Who pays? the visible and invisible costs of child care

Marcia K. Meyers, Alesha Durfee

Research output: Contribution to journalReview articlepeer-review

1 Scopus citations


Although the majority of young children now spend time in nonparental child care, we know relatively little about who provides this care and how its costs are distributed among parents, government, and other family members. In this article we use data from a survey of New York City families with children younger than six to estimate the contribution of parental expenditures, government assistance, and the market value of "donated" caregiving time by family, friends, and relatives. We conclude that uncompensated caregivers provide a substantial share of child care that is "invisible" in conventional economic measures.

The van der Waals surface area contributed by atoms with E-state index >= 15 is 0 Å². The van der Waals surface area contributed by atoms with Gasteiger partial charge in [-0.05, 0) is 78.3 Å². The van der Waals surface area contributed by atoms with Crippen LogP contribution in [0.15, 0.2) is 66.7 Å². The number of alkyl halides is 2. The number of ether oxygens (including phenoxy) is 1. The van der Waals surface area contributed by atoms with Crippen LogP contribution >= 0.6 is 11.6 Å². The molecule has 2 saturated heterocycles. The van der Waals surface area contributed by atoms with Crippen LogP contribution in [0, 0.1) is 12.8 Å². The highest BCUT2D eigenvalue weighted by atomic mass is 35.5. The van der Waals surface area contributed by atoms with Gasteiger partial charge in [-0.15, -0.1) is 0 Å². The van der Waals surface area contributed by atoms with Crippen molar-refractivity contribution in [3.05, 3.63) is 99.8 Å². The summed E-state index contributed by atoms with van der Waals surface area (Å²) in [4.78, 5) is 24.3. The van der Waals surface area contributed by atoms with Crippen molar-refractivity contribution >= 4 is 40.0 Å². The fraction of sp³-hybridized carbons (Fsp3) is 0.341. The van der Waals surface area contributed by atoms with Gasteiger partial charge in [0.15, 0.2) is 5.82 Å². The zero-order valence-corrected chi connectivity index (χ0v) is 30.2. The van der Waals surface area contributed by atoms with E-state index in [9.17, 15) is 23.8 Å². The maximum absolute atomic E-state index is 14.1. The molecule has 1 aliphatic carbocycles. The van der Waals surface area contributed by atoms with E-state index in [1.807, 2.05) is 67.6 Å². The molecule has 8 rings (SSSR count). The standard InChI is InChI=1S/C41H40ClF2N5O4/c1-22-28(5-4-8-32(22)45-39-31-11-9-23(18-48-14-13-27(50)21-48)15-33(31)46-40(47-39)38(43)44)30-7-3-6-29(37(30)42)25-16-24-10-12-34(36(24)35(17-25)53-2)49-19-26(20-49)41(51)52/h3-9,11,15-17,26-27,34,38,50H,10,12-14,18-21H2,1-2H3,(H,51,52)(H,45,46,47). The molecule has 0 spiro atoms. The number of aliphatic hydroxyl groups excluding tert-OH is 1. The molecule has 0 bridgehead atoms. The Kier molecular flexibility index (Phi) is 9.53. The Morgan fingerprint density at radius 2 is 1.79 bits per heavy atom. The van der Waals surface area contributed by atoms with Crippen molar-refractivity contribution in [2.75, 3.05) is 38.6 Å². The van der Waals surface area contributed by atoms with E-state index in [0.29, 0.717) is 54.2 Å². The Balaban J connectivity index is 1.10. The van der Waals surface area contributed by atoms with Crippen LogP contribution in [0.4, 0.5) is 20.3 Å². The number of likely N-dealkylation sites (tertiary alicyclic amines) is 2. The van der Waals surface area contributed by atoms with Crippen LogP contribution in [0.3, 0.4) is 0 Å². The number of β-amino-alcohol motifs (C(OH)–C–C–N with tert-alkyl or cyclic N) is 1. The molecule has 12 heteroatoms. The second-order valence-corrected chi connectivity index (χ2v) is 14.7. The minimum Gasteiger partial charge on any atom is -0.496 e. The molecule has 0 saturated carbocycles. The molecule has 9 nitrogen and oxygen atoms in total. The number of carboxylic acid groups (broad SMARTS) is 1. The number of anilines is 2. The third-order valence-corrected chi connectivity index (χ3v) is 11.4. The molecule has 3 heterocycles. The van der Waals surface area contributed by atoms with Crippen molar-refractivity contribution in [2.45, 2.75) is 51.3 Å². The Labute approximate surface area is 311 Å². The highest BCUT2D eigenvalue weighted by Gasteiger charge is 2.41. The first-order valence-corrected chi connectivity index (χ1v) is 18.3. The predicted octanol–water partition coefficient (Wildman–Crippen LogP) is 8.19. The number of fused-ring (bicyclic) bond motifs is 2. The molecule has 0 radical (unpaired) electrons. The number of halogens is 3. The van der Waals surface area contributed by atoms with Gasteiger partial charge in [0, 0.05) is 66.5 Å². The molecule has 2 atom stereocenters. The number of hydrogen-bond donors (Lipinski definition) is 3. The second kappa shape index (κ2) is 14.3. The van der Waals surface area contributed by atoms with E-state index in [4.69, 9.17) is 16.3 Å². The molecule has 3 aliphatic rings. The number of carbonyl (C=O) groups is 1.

Original languageEnglish (US)
Pages (from-to)109-128
Number of pages20
JournalPolitics and Society
Issue number1
StatePublished - Mar 2006


  • Caregiving
  • Child care
  • Gender
  • Social policy
  • Subsidies

ASJC Scopus subject areas

  • Sociology and Political Science
  • Social Sciences (miscellaneous)
  • Political Science and International Relations


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